Phil Collins would like you to know that he’s not dead. Yet. And Keith is there to check the pulse
A little over three years ago I was here to see Peter Gabriel perform what was one of my gigs of the year and the careers of the two ex-Genesis singers/frontmen have taken very different paths. Whilst Gabriel has championed world music from the late 70’s onwards, been politically and environmentally active and as a consequence has been regarded as having the worthy canon of work, Collins back catalogue has always been regarded as disposable pop.
After a long retirement driven by ill health and well documented back problems (common to many drummers) he’s finally decided to have one last hurrah (because he missed us) calling this tour the ‘Not dead Yet’ tour and it rolls into Birmingham for the final night having started almost a year ago, so it’s now a very well-rehearsed and slick set.
Before he comes on stage the screens at the back show a tableau of him through the ages and act as a poignant reminder of what he once was as he slowly walks on stage with a stick and sit in a black swivel chair for the remains of the show. Opening with ‘Against All Odds’, the band is hidden by a black back drop which finally rises at the start of ‘Another day in Paradise’.
As he points out during the show, he’s written an awful lot of songs during a 40 year career so he’s not going to be able to play everyone’s favourite but rather than simply choosing the easy option of playing the greatest hits, he plays ‘Wake Up Call’ from the Testify album which he quips was bought by ten people including himself, a song that he’s never played live before.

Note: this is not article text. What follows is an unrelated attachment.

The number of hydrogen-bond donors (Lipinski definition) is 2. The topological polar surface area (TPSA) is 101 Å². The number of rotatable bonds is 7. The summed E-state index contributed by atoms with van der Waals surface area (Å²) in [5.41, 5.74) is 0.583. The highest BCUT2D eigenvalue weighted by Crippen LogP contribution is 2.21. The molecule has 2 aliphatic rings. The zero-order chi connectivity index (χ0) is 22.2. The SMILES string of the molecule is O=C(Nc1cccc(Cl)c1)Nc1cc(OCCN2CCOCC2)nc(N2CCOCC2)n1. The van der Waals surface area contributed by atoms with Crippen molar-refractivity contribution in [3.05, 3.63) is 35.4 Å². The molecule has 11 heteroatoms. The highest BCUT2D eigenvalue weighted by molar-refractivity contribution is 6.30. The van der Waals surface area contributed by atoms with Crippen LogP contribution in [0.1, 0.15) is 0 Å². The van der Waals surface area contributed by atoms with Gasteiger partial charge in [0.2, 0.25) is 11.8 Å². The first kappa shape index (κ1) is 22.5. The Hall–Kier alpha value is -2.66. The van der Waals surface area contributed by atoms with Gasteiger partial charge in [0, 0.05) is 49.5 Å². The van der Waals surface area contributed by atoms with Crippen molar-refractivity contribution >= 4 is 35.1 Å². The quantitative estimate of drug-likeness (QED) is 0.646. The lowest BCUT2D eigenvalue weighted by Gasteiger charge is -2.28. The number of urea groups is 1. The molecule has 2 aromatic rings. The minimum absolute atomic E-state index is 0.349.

‘Follow You, Follow Me’ gets the first big cheer of the night and during ‘I Missed Again’ we hear just how good his four man horn section is. A twenty minute interval so that band and fans can have a pee separates the two one hour sets before we resume with a drum/percussion duet between his 16 year old son Nicholas (why isn’t he at school?) and Louis Conte. ‘I Don’t Care Anymore’ ramps up the pace as the second half does turn into a hit filled segment punctuated only by Phil sitting next to his son as Nicholas plays piano on the one song of his Dad’s that he likes: ‘You Know What I Mean’.
A long intro leads into ‘In The Air Tonight’ and there is a palpable holding of breath during the song as everyone waits to see if Nicholas can nail the iconic drum section, which of course he does and then we’re into his version of The Supremes ‘Can’t Hurry Love’ and if there’s anyone still sitting at this point then I can’t see them.
‘Invisible Touch’, ‘Easy Lover’ and an extended ‘Sussudio’ with a spectacular range of dazzling special effects splashed across the screens bring us to the close but also gives Darry Stuermer, who has now played alongside Collins since 1977, an opportunity to show what a talented guitarist he is.
A very short break and Collins is back with the band for the encore of ‘Take Me Home’ which has a real party feel as the show draws to a final close.
Is Phil Collins dead? Somewhat incapacitated, but on the basis of this show, definitely not dead yet.